Ten years ago this past weekend, I did maybe the most bonkers thing of my twenties and, given how much of my twenties I was hypomanic and doing bonkers things, that's saying a lot.
It was the Most Bonkers Thing not because I did it, but because I somehow convinced a number of others to do it with me. Back in 2009 I had a blog and, while it never got to be anything to really crow about, it had a few dozen loyal readers and modest number of regular commenters. For a number of reasons, that January I had decided that, in late-February and early March, I was going to go to an AHL game in Upstate New York followed by a trip down to Washington, DC to attend my first NHL game. A few weeks in advance of the trip, I put a call out to any of my blog followers to let me know if they wanted to join me. To my surprise, several of them responded. One lived in DC and had season tickets and suggested we meet up for lunch before the matinee game. Others drove from Pennsylvania, Ohio, Virginia, and Kentucky. I flew from British Columbia. All to attend a hockey game.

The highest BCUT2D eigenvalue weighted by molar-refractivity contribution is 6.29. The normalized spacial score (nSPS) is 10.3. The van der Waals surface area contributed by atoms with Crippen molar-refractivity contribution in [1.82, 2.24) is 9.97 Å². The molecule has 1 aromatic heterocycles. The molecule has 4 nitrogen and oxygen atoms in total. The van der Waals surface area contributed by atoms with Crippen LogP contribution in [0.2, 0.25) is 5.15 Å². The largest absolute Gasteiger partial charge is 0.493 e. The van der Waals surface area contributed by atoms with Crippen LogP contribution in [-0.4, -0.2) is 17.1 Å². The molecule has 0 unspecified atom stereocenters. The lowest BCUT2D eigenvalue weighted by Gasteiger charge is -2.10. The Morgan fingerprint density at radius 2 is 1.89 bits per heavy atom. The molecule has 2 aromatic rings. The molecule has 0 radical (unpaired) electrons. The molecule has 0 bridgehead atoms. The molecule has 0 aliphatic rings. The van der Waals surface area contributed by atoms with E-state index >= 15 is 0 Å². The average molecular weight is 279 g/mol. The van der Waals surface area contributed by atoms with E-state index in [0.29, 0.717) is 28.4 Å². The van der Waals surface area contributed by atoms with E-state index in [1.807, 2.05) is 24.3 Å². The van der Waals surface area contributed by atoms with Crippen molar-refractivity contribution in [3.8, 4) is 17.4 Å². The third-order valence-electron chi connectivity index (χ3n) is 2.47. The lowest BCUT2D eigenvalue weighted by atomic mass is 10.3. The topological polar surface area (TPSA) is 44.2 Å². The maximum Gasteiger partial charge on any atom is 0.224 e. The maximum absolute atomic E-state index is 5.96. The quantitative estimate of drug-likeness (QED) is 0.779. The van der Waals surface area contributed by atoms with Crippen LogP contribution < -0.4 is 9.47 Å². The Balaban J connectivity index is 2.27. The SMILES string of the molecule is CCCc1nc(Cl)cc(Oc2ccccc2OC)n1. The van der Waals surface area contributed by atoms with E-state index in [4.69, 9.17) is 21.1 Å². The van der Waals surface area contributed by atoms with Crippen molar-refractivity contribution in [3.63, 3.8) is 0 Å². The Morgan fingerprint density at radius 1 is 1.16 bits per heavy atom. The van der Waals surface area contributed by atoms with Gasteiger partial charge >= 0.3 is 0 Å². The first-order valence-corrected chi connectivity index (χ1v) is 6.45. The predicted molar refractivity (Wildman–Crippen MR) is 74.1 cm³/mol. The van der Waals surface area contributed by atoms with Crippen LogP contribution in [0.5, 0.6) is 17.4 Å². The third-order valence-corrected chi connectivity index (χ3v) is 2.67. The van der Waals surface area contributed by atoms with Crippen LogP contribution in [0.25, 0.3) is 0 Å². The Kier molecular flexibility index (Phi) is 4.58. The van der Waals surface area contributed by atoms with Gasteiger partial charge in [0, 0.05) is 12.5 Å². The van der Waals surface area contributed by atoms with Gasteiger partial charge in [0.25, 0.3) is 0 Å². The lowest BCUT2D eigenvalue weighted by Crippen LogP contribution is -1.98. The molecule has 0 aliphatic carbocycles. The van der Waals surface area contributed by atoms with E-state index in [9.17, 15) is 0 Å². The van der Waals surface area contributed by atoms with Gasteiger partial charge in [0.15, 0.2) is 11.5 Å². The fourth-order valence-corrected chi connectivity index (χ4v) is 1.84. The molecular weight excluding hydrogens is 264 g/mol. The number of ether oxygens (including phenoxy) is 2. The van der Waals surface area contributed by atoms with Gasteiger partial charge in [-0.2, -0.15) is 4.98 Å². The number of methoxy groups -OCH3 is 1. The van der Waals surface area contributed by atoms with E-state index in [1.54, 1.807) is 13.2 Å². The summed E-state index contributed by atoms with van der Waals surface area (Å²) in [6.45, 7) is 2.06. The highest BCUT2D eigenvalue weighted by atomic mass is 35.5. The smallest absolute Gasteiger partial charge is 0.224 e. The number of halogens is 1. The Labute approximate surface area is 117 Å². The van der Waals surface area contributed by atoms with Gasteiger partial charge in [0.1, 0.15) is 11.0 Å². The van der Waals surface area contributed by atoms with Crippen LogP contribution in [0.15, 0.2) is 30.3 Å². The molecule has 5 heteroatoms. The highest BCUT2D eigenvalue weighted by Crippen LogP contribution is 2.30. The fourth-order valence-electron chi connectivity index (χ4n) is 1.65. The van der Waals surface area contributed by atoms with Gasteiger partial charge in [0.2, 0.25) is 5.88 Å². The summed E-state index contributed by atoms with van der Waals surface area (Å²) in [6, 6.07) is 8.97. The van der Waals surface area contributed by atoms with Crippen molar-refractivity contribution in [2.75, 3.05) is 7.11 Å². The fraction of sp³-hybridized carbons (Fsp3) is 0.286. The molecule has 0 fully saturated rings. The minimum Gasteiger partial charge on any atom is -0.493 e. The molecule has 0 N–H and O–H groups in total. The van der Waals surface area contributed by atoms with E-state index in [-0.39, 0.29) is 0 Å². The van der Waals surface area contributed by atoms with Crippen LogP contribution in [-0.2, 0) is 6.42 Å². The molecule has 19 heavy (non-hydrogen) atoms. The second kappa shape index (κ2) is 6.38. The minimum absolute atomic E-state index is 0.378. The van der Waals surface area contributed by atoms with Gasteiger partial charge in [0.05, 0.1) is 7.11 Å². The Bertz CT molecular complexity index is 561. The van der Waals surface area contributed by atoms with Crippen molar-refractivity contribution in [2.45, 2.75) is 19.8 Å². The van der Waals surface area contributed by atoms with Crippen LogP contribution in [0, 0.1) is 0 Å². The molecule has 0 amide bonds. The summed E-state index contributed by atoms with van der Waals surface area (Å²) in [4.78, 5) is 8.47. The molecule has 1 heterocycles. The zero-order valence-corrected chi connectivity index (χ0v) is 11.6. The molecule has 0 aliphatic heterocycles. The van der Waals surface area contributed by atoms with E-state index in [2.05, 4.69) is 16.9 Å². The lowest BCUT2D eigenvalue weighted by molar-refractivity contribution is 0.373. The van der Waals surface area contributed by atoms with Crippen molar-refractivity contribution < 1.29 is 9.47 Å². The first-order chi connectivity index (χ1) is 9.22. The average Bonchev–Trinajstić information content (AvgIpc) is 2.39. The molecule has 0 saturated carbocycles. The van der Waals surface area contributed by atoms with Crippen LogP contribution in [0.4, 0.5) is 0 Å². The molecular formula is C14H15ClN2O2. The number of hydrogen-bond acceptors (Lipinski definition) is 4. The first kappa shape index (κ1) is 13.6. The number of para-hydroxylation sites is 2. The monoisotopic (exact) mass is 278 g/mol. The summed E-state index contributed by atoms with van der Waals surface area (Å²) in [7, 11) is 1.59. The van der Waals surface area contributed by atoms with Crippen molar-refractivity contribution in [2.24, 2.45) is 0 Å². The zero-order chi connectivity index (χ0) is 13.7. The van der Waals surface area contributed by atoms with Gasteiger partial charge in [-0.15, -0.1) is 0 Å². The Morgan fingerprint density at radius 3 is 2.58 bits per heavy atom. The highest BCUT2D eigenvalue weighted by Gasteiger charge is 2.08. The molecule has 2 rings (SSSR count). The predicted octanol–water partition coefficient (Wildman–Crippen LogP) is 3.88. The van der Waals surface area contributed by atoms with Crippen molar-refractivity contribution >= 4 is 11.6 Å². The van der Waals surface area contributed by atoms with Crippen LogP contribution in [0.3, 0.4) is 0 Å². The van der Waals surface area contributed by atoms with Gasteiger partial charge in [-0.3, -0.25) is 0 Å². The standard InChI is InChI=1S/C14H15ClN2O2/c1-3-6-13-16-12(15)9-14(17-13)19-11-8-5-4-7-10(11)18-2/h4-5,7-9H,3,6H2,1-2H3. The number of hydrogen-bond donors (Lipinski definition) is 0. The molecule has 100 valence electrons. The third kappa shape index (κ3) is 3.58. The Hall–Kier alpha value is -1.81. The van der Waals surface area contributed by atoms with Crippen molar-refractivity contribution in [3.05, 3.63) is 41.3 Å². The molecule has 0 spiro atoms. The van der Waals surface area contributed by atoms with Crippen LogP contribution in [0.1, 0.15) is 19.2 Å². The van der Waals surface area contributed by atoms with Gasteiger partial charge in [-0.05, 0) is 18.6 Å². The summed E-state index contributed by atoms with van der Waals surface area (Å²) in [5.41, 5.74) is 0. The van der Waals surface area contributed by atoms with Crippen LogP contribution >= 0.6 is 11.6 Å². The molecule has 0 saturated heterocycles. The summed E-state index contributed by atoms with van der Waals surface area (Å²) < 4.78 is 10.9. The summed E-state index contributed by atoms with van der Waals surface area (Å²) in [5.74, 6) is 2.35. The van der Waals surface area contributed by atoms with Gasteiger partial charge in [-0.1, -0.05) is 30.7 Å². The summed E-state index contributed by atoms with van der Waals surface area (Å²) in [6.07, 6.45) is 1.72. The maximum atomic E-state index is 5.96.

None of us had ever met in person before that weekend.
Nowadays, saying "I'm going to meet someone I met online" is oddly familiar and comes with perhaps a couple of polite safety questions ("Do you need me to check in on you?" "Are you meeting somewhere public?"), but in 2009? Only two people told anyone the truth. I, for one, lied to Homeland Security. Several people lied to friends or family. (One of the two who didn't was only 18 at the time and told her father, who insisted on meeting us before she ran off with us. He was lovely about it. None of us minded.) We had a lovely day the lot of us (if you can call a visit to the Holocaust Museum lovely... we were all big nerds, so even if it was an emotionally powerful place, we were all moved by the experience and glad we'd taken the time to go) followed by a fantastic hockey game. Penguins versus Capitals in 2009? How could it be anything but?!